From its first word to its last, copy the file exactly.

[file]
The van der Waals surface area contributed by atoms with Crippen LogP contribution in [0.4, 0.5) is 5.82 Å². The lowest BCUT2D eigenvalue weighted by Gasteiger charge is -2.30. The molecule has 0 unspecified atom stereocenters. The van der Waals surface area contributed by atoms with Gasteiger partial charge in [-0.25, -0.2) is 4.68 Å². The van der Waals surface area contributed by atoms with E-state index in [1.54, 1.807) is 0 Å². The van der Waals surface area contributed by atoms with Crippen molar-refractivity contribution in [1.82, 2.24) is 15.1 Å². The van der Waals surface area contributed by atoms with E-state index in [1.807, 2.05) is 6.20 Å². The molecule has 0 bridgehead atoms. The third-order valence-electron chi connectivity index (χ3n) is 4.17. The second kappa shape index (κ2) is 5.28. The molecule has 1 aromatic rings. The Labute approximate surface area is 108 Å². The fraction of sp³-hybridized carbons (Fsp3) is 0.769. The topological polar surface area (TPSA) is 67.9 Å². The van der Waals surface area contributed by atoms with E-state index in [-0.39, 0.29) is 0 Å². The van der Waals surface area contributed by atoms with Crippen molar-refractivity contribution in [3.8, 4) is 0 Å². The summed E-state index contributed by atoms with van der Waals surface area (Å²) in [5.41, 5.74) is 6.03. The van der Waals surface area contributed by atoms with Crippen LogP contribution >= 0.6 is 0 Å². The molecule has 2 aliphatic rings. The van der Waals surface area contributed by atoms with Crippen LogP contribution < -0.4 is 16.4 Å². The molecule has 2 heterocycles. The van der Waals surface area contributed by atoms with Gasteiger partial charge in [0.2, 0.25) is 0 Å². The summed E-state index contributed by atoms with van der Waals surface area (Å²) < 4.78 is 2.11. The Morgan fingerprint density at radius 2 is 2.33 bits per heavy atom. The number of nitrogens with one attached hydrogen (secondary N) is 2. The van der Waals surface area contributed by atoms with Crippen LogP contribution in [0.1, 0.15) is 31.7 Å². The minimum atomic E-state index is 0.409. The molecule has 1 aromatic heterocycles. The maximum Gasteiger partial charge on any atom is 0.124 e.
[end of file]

The van der Waals surface area contributed by atoms with Crippen LogP contribution in [0.4, 0.5) is 5.82 Å². The lowest BCUT2D eigenvalue weighted by Gasteiger charge is -2.30. The molecule has 0 unspecified atom stereocenters. The van der Waals surface area contributed by atoms with Gasteiger partial charge in [-0.25, -0.2) is 4.68 Å². The van der Waals surface area contributed by atoms with E-state index in [1.54, 1.807) is 0 Å². The van der Waals surface area contributed by atoms with Crippen molar-refractivity contribution in [1.82, 2.24) is 15.1 Å². The van der Waals surface area contributed by atoms with E-state index in [1.807, 2.05) is 6.20 Å². The molecule has 0 bridgehead atoms. The third-order valence-electron chi connectivity index (χ3n) is 4.17. The second kappa shape index (κ2) is 5.28. The molecule has 1 aromatic rings. The Labute approximate surface area is 108 Å². The fraction of sp³-hybridized carbons (Fsp3) is 0.769. The topological polar surface area (TPSA) is 67.9 Å². The van der Waals surface area contributed by atoms with E-state index in [-0.39, 0.29) is 0 Å². The van der Waals surface area contributed by atoms with Crippen molar-refractivity contribution in [3.8, 4) is 0 Å². The summed E-state index contributed by atoms with van der Waals surface area (Å²) in [5.41, 5.74) is 6.03. The van der Waals surface area contributed by atoms with Crippen LogP contribution >= 0.6 is 0 Å². The molecule has 2 aliphatic rings. The van der Waals surface area contributed by atoms with Crippen LogP contribution < -0.4 is 16.4 Å². The molecule has 2 heterocycles. The van der Waals surface area contributed by atoms with Gasteiger partial charge in [0.2, 0.25) is 0 Å². The summed E-state index contributed by atoms with van der Waals surface area (Å²) < 4.78 is 2.11. The Morgan fingerprint density at radius 2 is 2.33 bits per heavy atom. The number of nitrogens with one attached hydrogen (secondary N) is 2. The van der Waals surface area contributed by atoms with Crippen LogP contribution in [0.1, 0.15) is 31.7 Å². The minimum atomic E-state index is 0.409. The molecule has 1 aromatic heterocycles. The maximum Gasteiger partial charge on any atom is 0.124 e.